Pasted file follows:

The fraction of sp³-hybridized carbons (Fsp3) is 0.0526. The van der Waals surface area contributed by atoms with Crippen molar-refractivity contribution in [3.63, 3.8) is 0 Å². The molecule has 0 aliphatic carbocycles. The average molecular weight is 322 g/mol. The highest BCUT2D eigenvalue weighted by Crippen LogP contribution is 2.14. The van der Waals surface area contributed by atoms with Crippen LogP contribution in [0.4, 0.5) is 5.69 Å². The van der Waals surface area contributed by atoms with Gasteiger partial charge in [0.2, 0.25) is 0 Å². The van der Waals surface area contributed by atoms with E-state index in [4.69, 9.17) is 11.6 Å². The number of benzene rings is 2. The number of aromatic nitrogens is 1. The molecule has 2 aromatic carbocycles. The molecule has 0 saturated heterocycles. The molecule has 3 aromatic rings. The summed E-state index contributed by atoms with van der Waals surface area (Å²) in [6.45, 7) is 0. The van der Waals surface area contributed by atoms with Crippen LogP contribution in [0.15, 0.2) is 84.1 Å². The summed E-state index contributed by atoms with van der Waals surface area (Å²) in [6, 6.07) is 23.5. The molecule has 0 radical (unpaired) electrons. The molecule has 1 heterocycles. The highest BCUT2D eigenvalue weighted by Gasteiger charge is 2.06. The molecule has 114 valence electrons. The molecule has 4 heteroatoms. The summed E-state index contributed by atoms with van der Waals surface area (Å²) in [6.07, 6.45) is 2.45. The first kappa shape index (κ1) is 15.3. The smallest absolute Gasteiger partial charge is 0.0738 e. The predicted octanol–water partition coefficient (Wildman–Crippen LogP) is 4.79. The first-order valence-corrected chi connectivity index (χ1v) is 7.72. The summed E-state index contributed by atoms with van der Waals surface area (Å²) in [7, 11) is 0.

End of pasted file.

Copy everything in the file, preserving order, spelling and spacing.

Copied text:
The fraction of sp³-hybridized carbons (Fsp3) is 0.0526. The van der Waals surface area contributed by atoms with Crippen molar-refractivity contribution in [3.63, 3.8) is 0 Å². The molecule has 0 aliphatic carbocycles. The average molecular weight is 322 g/mol. The highest BCUT2D eigenvalue weighted by Crippen LogP contribution is 2.14. The van der Waals surface area contributed by atoms with Crippen LogP contribution in [0.4, 0.5) is 5.69 Å². The van der Waals surface area contributed by atoms with Gasteiger partial charge in [0.2, 0.25) is 0 Å². The van der Waals surface area contributed by atoms with E-state index in [4.69, 9.17) is 11.6 Å². The number of benzene rings is 2. The number of aromatic nitrogens is 1. The molecule has 2 aromatic carbocycles. The molecule has 0 saturated heterocycles. The molecule has 3 aromatic rings. The summed E-state index contributed by atoms with van der Waals surface area (Å²) in [6.45, 7) is 0. The van der Waals surface area contributed by atoms with Crippen LogP contribution in [0.15, 0.2) is 84.1 Å². The summed E-state index contributed by atoms with van der Waals surface area (Å²) in [6, 6.07) is 23.5. The molecule has 0 radical (unpaired) electrons. The molecule has 1 heterocycles. The highest BCUT2D eigenvalue weighted by Gasteiger charge is 2.06. The molecule has 114 valence electrons. The molecule has 4 heteroatoms. The summed E-state index contributed by atoms with van der Waals surface area (Å²) in [6.07, 6.45) is 2.45. The first kappa shape index (κ1) is 15.3. The smallest absolute Gasteiger partial charge is 0.0738 e. The predicted octanol–water partition coefficient (Wildman–Crippen LogP) is 4.79. The first-order valence-corrected chi connectivity index (χ1v) is 7.72. The summed E-state index contributed by atoms with van der Waals surface area (Å²) in [7, 11) is 0.